If you’re a dental hygienist in Minnesota, you can find a job, especially outside of the Twin Cities. But many young people who want to go into the career can’t get the training because there either (a) aren’t enough lab facilities or (b) aren’t enough teachers in the state college system. At a time when the politicians are talking about needing to provide jobs, funding to provide either (a) or (b) is being cut. Go figure.
Ashley Goodmund of Marshall, Minnesota knows all about the problem. At Lake Superior College in Duluth, where I stopped on Wednesday to talk to students about the economy, she’s sitting at #74 on the list to get into the school’s dental hygienist program. Only 20 will get in and she won’t know until December whether she’ll make the cut. Something’s got to happen to 54 other hygienist wannabees.
“My friend just got accepted for this fall. She’s been waiting for three years.”
She originally started on a graphic design career at the University of Minnesota Duluth, but saw the quality of competition from other students and decided her future is in teeth.
“I love teeth,” she said.
Her logic makes sense. “With graphic design, anyone can do that. People can take their own photos and wedding pictures,” she said. But not everyone can clean people’s teeth and “people are always going to have teeth.”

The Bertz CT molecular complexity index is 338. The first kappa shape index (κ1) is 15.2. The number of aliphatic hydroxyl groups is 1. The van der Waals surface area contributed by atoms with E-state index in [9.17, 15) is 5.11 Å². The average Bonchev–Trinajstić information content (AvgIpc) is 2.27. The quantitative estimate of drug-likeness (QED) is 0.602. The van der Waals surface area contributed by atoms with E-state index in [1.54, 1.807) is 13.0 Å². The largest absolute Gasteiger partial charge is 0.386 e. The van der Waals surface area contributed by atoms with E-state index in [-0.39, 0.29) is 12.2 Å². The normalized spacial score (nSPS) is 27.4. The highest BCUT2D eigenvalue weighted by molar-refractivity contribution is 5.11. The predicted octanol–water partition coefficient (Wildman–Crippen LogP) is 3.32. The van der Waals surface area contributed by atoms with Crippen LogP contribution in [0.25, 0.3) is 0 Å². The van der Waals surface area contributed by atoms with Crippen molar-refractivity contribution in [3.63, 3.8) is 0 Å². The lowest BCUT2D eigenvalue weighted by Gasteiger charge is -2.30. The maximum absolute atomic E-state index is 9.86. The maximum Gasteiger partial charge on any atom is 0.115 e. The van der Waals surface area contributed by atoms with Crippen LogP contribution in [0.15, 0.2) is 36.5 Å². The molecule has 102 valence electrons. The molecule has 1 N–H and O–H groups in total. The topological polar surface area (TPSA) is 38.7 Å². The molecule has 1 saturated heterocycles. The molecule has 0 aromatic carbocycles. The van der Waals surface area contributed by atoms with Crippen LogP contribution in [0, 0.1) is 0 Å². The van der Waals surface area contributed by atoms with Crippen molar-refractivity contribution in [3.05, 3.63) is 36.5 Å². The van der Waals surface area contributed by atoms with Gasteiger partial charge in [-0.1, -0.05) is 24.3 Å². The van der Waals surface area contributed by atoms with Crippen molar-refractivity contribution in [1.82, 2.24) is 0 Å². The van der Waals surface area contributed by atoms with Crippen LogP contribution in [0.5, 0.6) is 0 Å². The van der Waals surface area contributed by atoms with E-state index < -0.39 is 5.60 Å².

When she gets out of school — if she gets into the hygienist program in the first place — she says she’s “99 percent sure” she’s going to move to Arizona, home of many old people with questionable choppers.
There, she can work and pay off her student loans, which are helping to cover whatever help from her parents can’t. Like many people I’ve met during the News Cut on Campus Tour, Ashley’s in the middle. “I’m not, like, super rich and I’m not, like, super poor,” she said, explaining why out of the “eight million” grants and scholarships she applied for, she got none. She used $27,000 in loans to attend UMD, and another $3,000 for Lake Superior College, “and I’m nowhere near done,” she says.
“I try to take out the minimum amount of loans that I can. I work 24/7 so I don’t have to worry about extra loans,” she said. She’s currently balancing three jobs and coursework.
While she’s waiting to hit the dental hygienist lottery, she’s taking courses that will allow her to obtain a higher degree, leaving her the option of becoming a dentist.